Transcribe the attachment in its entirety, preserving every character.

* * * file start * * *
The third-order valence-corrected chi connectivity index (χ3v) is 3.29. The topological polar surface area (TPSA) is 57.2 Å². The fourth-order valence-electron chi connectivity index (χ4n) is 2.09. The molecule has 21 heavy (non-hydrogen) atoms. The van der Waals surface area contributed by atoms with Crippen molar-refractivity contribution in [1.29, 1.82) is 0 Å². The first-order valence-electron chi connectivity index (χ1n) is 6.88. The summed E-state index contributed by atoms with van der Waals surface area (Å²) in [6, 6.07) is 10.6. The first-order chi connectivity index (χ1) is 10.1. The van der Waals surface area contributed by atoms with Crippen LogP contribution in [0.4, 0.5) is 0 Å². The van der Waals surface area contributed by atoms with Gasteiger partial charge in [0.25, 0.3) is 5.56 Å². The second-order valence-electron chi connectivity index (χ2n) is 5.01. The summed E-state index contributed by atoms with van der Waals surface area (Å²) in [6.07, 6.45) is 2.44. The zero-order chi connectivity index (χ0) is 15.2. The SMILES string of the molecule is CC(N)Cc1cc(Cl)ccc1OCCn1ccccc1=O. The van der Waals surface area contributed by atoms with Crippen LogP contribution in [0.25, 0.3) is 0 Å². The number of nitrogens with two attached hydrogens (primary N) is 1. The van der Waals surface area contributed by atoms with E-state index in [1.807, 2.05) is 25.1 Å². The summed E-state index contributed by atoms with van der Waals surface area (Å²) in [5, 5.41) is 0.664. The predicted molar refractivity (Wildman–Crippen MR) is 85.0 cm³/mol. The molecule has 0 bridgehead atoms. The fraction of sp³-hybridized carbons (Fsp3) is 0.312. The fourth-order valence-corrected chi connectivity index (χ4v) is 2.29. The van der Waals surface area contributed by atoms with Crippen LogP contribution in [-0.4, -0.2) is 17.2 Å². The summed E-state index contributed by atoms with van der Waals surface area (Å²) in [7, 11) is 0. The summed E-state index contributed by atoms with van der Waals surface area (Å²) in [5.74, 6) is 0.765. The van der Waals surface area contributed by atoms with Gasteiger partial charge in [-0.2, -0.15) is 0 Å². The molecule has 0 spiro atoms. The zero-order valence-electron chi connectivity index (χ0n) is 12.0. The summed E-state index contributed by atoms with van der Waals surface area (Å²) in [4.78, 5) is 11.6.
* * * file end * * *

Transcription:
The third-order valence-corrected chi connectivity index (χ3v) is 3.29. The topological polar surface area (TPSA) is 57.2 Å². The fourth-order valence-electron chi connectivity index (χ4n) is 2.09. The molecule has 21 heavy (non-hydrogen) atoms. The van der Waals surface area contributed by atoms with Crippen molar-refractivity contribution in [1.29, 1.82) is 0 Å². The first-order valence-electron chi connectivity index (χ1n) is 6.88. The summed E-state index contributed by atoms with van der Waals surface area (Å²) in [6, 6.07) is 10.6. The first-order chi connectivity index (χ1) is 10.1. The van der Waals surface area contributed by atoms with Crippen LogP contribution in [0.4, 0.5) is 0 Å². The van der Waals surface area contributed by atoms with Gasteiger partial charge in [0.25, 0.3) is 5.56 Å². The second-order valence-electron chi connectivity index (χ2n) is 5.01. The summed E-state index contributed by atoms with van der Waals surface area (Å²) in [6.07, 6.45) is 2.44. The zero-order chi connectivity index (χ0) is 15.2. The SMILES string of the molecule is CC(N)Cc1cc(Cl)ccc1OCCn1ccccc1=O. The van der Waals surface area contributed by atoms with Crippen LogP contribution in [0.25, 0.3) is 0 Å². The number of nitrogens with two attached hydrogens (primary N) is 1. The van der Waals surface area contributed by atoms with E-state index in [1.807, 2.05) is 25.1 Å². The summed E-state index contributed by atoms with van der Waals surface area (Å²) in [5, 5.41) is 0.664. The predicted molar refractivity (Wildman–Crippen MR) is 85.0 cm³/mol. The molecule has 0 bridgehead atoms. The fraction of sp³-hybridized carbons (Fsp3) is 0.312. The fourth-order valence-corrected chi connectivity index (χ4v) is 2.29. The van der Waals surface area contributed by atoms with Crippen LogP contribution in [-0.4, -0.2) is 17.2 Å². The summed E-state index contributed by atoms with van der Waals surface area (Å²) in [7, 11) is 0. The summed E-state index contributed by atoms with van der Waals surface area (Å²) in [5.74, 6) is 0.765. The van der Waals surface area contributed by atoms with Gasteiger partial charge in [-0.2, -0.15) is 0 Å². The molecule has 0 spiro atoms. The zero-order valence-electron chi connectivity index (χ0n) is 12.0. The summed E-state index contributed by atoms with van der Waals surface area (Å²) in [4.78, 5) is 11.6.